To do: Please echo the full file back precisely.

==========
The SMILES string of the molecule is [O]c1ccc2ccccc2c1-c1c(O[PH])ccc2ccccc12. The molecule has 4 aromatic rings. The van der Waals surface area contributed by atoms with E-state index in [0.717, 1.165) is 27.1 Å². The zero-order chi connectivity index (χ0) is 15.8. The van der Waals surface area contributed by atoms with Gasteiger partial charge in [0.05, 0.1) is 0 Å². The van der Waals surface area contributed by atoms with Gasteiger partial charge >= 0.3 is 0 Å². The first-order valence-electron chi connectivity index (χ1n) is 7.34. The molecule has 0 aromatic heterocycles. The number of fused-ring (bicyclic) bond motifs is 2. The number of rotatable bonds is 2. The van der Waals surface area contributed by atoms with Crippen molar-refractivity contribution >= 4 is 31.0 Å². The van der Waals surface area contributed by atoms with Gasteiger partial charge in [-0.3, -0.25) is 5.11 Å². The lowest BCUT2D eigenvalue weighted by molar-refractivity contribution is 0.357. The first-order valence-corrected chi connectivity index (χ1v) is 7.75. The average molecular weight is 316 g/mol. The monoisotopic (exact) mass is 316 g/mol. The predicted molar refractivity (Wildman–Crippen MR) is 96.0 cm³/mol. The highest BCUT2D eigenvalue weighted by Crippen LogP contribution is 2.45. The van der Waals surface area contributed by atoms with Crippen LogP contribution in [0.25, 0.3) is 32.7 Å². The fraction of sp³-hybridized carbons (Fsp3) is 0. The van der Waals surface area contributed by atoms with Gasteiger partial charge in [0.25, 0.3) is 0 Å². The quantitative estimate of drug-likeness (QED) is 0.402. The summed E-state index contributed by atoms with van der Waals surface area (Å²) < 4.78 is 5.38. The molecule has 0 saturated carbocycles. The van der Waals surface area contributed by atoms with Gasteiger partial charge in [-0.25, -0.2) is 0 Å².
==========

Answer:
The SMILES string of the molecule is [O]c1ccc2ccccc2c1-c1c(O[PH])ccc2ccccc12. The molecule has 4 aromatic rings. The van der Waals surface area contributed by atoms with E-state index in [0.717, 1.165) is 27.1 Å². The zero-order chi connectivity index (χ0) is 15.8. The van der Waals surface area contributed by atoms with Gasteiger partial charge in [0.05, 0.1) is 0 Å². The van der Waals surface area contributed by atoms with Gasteiger partial charge >= 0.3 is 0 Å². The first-order valence-electron chi connectivity index (χ1n) is 7.34. The molecule has 0 aromatic heterocycles. The number of fused-ring (bicyclic) bond motifs is 2. The number of rotatable bonds is 2. The van der Waals surface area contributed by atoms with Crippen molar-refractivity contribution >= 4 is 31.0 Å². The van der Waals surface area contributed by atoms with Gasteiger partial charge in [-0.3, -0.25) is 5.11 Å². The lowest BCUT2D eigenvalue weighted by molar-refractivity contribution is 0.357. The first-order valence-corrected chi connectivity index (χ1v) is 7.75. The average molecular weight is 316 g/mol. The monoisotopic (exact) mass is 316 g/mol. The predicted molar refractivity (Wildman–Crippen MR) is 96.0 cm³/mol. The highest BCUT2D eigenvalue weighted by Crippen LogP contribution is 2.45. The van der Waals surface area contributed by atoms with Crippen LogP contribution in [0.25, 0.3) is 32.7 Å². The fraction of sp³-hybridized carbons (Fsp3) is 0. The van der Waals surface area contributed by atoms with Gasteiger partial charge in [0.25, 0.3) is 0 Å². The quantitative estimate of drug-likeness (QED) is 0.402. The summed E-state index contributed by atoms with van der Waals surface area (Å²) < 4.78 is 5.38. The molecule has 0 saturated carbocycles. The van der Waals surface area contributed by atoms with Gasteiger partial charge in [-0.25, -0.2) is 0 Å².